• the contract for the supply was concluded before 1 April 2018; and
  • both the payment of the purchase price and the registration of the property will occur on or after 1 April 2018; and
  • the VAT-inclusive purchase price was determined and stated as such in the agreement.

The first mentioned proviso specifically refers to the word “concluded”, which means offer and acceptance must have taken place prior to 1 April 2018. This is interpreted to mean that any conditions described in the agreement are not required to be fulfilled at that date.

The concession allowing the 14% VAT rate will only apply in respect of the sale of the following types of residential property:

  • the sale of fixed property consisting of any dwelling together with the land on which it is erected; or
  • any real right conferring a right of occupation of a dwelling or any unit in a sectional title scheme or of any share in a share block company which confers the right or an interest in the use of a dwelling; or
  • the sale of fixed property consisting of land, for the sole or principal purpose of the erection of a dwelling by or for the purchaser on the land, as confirmed by the purchaser in writing; or
  • the construction by a vendor carrying on a construction enterprise of any new dwelling.

Goods delivered or services performed before 1 April 2018

The rate to be applied remains at 14% in respect of all goods delivered and services performed prior to 1 April 2018. The transition rules do not apply if the time of supply has been triggered by the issuing of an invoice or payment being made.

It must be noted that non-residential fixed property is specifically excluded from the above provision.

Services performed before 1 April 2018, but payment made after 1 April 2018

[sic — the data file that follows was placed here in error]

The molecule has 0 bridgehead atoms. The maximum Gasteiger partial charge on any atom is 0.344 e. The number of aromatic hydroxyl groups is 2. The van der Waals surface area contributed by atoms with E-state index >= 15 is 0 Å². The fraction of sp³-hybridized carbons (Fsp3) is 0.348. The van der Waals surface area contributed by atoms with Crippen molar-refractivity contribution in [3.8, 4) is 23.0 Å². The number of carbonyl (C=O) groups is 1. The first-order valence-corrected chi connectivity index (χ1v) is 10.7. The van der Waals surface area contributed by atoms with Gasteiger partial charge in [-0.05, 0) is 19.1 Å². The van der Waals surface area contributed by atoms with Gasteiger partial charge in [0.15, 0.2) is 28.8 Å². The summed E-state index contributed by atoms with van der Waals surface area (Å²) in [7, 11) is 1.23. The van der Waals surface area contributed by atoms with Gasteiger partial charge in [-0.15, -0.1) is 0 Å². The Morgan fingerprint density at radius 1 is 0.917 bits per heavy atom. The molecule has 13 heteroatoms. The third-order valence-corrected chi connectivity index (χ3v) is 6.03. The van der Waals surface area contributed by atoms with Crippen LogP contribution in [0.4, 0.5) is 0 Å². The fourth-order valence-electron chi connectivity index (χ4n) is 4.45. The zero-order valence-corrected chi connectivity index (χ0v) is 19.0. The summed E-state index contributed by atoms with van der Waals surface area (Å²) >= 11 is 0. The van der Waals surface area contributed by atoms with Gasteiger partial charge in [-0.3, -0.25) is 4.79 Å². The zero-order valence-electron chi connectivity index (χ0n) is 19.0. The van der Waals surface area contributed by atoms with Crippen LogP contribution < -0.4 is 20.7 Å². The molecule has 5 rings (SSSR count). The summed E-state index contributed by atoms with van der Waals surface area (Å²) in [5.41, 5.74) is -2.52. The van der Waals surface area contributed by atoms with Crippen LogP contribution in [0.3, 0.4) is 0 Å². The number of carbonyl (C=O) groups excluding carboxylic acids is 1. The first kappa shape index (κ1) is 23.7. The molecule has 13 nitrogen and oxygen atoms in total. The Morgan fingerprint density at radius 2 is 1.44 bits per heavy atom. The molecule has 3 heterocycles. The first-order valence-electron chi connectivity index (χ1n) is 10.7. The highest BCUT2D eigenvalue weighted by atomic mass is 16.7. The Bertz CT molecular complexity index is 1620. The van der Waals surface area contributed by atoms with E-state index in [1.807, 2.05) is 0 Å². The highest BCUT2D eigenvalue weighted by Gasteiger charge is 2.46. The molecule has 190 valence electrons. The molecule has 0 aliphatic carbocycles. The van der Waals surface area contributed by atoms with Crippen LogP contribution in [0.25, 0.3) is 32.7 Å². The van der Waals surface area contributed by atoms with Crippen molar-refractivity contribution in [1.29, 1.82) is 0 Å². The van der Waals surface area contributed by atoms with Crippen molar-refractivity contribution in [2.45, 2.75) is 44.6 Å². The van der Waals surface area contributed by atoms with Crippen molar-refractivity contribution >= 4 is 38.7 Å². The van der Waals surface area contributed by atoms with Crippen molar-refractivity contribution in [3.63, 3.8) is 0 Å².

(Specific case – Estate Agents)

The actual performance of a service rendered does of itself not determine the allocation of the relevant VAT period which must be applied together with the time of supply rules.

If we assume that the general time of supply rules are applied to a service rendered such as those offered by estate agents in obtaining buyer/s for specific property/ies, and further accept that the service is performed/completed prior to 1 April 2018 with completed service meaning an enforceable agreement being in place (enforceable agreement meaning that all conditions precedent contained in the agreement being complied with), the general time of supply rules remain the deciding factor.

The general time of supply rules deem the relevant VAT period to be the earlier of either (i) an invoice being rendered (what is actually required is payment obligation); or (ii) payment being made.

In the above example, if the services are performed/completed prior to 1 April 2018, but the invoice is only rendered after 1 April 2018 with payment also being made after this date, the time of supply rules will deem VAT period to be after 1 April 2018 and accordingly that the VAT rate applicable will be 15%. In this scenario one could be faced with the situation where the VAT rate applied to the sale of the property is levied at 14% but the agents commission at 15%.

One obvious solution may be to ensure that the obligation to pay is fixed prior to 1 April 2018 meaning that the invoice is rendered prior to 1 April 2018 as the time of supply is trigger prior to 1 April 2018. This may however only offer a workable solution in matters where the obligation to pay is valid and only the payment date is extended to beyond the 1 April 2018 effective date of the implementation of the 15% VAT rate.

Specific rules will however apply where services commenced prior to 1 April 2018 but was only completed after 1 April 2018. This is specifically dealt with in the category immediately following this. In summary, a reasonable apportionment of service rendered prior to and after the effective date of 1 April 2018 will have to be performed and the 14% and 15% rates will have to be applied accordingly.